Home Economy Fed probably won't raise rates as no cut is punishment enough

Fed probably won't raise rates as no cut is punishment enough

by SuperiorInvest

The market rethinks where the Federal Reserve is headed

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Is it crazy to say that the US Federal Reserve could raise interest rates this cycle? Put another way, am I willing to call Larry Summers bananas?

In an interview with Bloomberg last week, the economist said that due to persistent inflation pressures, there was a “significant” chance – he put the odds at about 15 percent – that the Federal Reserve's next move on rates could be an increase. “The worst thing you can do when your doctor prescribes antibiotics is to finish part of the treatment, feel better, and stop taking the antibiotics,” he said.

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It's not just about Summers, either. Bloomberg continued the interview with an important article: markets are beginning to speculate whether the Federal Reserve's next move will be bullish and not bearish. Mark Nash, who manages the absolute return macro fund at Jupiter Asset Management, told Bloomberg that he put the odds at 20 percent.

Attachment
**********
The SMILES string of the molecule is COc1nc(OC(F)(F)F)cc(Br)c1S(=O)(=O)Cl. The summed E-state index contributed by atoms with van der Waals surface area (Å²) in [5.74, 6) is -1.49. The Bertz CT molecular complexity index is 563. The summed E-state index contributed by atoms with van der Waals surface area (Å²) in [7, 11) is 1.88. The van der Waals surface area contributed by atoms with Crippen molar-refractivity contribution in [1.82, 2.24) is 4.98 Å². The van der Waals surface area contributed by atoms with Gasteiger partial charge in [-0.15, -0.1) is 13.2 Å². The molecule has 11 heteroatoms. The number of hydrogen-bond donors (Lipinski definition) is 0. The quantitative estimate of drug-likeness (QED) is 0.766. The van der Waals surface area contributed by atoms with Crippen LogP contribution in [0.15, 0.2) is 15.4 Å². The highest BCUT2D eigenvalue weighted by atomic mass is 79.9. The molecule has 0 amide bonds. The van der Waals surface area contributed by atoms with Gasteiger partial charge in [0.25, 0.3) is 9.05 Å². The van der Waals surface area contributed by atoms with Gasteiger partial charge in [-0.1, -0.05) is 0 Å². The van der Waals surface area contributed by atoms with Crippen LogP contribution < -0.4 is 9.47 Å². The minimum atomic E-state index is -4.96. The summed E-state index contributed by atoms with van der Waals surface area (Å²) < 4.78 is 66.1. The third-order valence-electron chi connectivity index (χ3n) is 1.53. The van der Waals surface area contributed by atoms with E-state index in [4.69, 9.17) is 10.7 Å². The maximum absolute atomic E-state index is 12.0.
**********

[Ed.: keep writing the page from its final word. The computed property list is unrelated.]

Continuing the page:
(A note on the 15 percent odds: That's the same chance an NFL kicker has of missing a 37-yard field goal, but also the odds The New York Times put on Donald Trump winning the election 2016.)

Summers' argument comes on the heels of a big market rethink about where rates are going. In early January, the futures market was pricing in six quarter-point cuts. These market expectations were always at odds with the Federal Reserve's own forecasts, but traders were betting on a rapid slowdown in inflation this year, as we saw in the back. half of 2023.

Since January, the macro picture has changed a bit. Inflation is falling more slowly than expected and the labor market appears strong. This adds to clear signals from Federal Reserve Chairman Jay Powell that the central bank would take its time before making cuts. Rate traders therefore controlled their expectations. Today, three to four cuts are included, starting in June instead of March: